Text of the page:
We conclude that Grossman's first and fourth causes of action fail to state a claim upon which relief can be granted. The former alleges a violation of Grossman's right to due process. It is well established, however, that a valid liberty or property interest is an essential prerequisite to the successful assertion of due process rights, and that property interests "are created and their dimensions are defined by existing rules or understandings that stem from an independent source such as state law." Board of Regents v. Roth, 408 U.S. 564, 577, 92 S.Ct. 2701, 2709, 33 L.Ed.2d 548 (1972). See also Bishop v. Wood, 426 U.S. 341, 344, 96 S.Ct. 2074, 2077, 48 L.Ed.2d 684 (1976). But under New York law, Medicaid providers have "no property right in prospective reimbursement payments." Hurlbut v. Whalen, 58 A.D.2d 311, 317, 396 N.Y.S.2d 518 (4th Dep't 1977), citing Sigety v. Ingraham, 29 N.Y.2d 110, 115-16, 324 N.Y.S.2d 10, 272 N.E.2d 524 (1971); see also Greenwald v. Whalen, 609 F.2d 665, 668 n.3 (2d Cir. 1979) (New York state law "creates substantial doubt as to whether a nursing home has a protectible interest in a particular rate of reimbursement"). As a matter of state law, therefore, Grossman cannot claim a due process entitlement to a hearing before the setting of his 1979 reimbursement rate. Grossman's first cause of action consequently must fail.
By the same token, Grossman cannot claim a Fifth Amendment right to just compensation for the amounts recouped as a result of the reduced 1979 reimbursement rate. The amounts thus recouped constituted overpayments made under a tentative 1976 reimbursement rate set in late 1975. In Kaye v. Whalen, supra, the Appellate Division concluded that the Kaye plaintiffs had no "vested rights in the monies received during 1976 under the tentative rates set in November 1975," because the tentative, non-compulsory nature of the rates announced in November 1975 made "(n)o reasonable reliance (upon them) possible." 56 A.D.2d at 119, 391 N.Y.S.2d 712. In affirming, the New York Court of Appeals also emphasized the tentative nature of late 1975 rates. 44 N.Y.2d at 755, 406 N.Y.S.2d 682, 376 N.E.2d 1327. In the absence of a recognized property interest, Grossman cannot claim a right to just compensation. United States v. Willow River Power Company, 324 U.S. 499, 502, 65 S.Ct. 761, 763, 89 L.Ed. 1101 (1945). Grossman's fourth cause of action consequently fails to state a claim.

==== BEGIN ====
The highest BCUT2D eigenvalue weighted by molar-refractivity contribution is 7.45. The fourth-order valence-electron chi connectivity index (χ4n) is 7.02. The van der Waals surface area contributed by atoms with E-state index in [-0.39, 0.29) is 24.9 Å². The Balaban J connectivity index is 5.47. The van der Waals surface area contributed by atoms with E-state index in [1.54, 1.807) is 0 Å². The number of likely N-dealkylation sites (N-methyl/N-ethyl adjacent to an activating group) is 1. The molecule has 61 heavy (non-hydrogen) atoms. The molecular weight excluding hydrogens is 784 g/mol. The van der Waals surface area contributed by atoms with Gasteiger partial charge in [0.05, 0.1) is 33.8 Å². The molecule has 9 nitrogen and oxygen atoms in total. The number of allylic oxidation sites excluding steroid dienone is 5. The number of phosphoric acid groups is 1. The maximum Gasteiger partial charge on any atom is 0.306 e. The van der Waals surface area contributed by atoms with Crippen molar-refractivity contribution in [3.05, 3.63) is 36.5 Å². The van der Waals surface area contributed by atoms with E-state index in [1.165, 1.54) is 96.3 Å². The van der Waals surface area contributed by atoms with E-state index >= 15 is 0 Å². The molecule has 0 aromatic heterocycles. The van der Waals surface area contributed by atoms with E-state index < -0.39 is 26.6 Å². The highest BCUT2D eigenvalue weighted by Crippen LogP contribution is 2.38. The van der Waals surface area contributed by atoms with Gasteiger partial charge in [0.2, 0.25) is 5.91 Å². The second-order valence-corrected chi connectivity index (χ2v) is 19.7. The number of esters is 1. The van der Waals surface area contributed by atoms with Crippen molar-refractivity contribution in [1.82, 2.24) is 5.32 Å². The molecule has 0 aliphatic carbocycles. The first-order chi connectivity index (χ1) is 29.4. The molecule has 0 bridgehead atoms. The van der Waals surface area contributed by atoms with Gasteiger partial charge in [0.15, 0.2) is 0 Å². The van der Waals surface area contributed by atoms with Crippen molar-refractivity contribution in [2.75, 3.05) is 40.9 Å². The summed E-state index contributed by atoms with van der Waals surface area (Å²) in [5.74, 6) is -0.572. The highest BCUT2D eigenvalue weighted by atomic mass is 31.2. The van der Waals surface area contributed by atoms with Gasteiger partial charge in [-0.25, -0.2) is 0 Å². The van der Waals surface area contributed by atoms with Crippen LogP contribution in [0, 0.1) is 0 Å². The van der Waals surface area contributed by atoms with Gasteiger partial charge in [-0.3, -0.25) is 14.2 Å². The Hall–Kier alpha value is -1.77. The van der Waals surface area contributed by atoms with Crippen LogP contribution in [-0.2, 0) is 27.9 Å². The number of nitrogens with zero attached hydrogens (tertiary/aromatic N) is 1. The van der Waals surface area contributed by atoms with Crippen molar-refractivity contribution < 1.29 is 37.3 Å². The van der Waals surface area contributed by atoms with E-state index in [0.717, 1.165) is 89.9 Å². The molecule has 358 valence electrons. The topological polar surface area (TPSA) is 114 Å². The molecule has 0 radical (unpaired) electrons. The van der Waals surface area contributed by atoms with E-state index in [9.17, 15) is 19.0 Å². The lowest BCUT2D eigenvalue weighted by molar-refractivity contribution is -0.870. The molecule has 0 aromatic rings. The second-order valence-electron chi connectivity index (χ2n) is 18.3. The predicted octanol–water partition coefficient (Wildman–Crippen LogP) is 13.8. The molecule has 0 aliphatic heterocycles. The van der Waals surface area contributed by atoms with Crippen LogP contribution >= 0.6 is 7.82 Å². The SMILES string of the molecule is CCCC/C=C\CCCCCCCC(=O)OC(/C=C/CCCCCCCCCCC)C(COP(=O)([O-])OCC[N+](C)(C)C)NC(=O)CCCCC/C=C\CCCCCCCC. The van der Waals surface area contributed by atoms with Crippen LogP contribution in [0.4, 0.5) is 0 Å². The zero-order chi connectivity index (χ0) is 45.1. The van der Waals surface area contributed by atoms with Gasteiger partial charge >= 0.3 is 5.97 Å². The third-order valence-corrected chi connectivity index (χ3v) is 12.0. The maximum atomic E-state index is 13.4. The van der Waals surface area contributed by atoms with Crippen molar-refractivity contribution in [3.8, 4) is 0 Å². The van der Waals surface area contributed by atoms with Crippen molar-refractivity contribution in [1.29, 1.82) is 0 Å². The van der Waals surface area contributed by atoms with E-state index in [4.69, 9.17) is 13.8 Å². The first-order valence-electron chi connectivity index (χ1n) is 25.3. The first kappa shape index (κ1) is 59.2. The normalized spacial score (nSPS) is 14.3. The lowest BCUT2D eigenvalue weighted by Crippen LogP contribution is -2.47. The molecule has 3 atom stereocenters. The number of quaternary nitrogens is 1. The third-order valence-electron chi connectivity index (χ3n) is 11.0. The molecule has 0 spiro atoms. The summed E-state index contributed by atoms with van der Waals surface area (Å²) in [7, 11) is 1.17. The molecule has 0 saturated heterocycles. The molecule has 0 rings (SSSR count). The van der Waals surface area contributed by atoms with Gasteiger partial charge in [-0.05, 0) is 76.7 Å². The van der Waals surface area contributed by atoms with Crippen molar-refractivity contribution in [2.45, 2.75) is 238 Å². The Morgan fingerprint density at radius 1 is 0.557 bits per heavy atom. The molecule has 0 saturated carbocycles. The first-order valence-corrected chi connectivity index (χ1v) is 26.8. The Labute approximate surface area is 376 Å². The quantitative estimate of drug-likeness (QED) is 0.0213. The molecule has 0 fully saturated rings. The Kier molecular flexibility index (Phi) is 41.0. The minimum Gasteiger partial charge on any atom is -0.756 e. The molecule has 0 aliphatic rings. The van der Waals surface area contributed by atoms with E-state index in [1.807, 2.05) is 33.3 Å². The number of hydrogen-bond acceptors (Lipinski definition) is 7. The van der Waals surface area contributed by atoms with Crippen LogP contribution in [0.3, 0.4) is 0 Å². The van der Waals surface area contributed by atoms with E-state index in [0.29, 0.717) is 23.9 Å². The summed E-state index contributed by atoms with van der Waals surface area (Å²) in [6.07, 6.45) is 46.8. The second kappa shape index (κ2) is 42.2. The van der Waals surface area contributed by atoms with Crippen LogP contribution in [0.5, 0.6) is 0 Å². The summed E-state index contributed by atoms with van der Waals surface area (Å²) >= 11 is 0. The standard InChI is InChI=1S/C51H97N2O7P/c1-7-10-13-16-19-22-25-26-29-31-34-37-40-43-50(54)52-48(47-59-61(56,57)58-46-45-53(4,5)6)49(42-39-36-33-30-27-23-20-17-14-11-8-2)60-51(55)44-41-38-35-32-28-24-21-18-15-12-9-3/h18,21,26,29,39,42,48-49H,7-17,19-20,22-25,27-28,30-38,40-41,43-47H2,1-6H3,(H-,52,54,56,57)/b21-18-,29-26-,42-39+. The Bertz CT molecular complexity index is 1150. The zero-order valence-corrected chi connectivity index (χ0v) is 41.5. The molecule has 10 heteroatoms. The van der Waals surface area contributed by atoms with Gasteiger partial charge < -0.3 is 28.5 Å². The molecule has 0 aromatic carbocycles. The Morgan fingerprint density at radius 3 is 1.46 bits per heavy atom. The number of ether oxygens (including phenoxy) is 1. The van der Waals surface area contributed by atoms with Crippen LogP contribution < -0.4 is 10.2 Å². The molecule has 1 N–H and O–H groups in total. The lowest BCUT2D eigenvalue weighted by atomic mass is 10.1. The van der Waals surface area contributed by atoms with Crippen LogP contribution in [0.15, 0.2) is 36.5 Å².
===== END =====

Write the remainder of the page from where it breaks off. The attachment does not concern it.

Since we conclude that all of Grossman's causes of action either were correctly treated by Judge Tenney or fail on their merits, the judgment of the district court dismissing Grossman's amended complaint is affirmed.
Honorable Edward R. Neaher, United States District Judge for the Eastern District of New York, sitting by designation
With respect to Judge Tenney's treatment of the eleventh cause of action, we affirm on the ground that no state action was present in the settlement of the NYAHA litigation. Appellant argued in this court that the judge's alternative ground, that this cause of action was barred by the Eleventh Amendment, was unsound, both because the county, co-obligor on Medicaid payments, has no Eleventh Amendment protection, see Holley v. Lavine, 605 F.2d 638, 642-45 (2d Cir. 1979), and because the Eleventh Amendment does not bar declaratory relief. Because we affirm Judge Tenney's disposition of the eleventh cause of action for the judge's other stated reason, we need not reach the Eleventh Amendment issue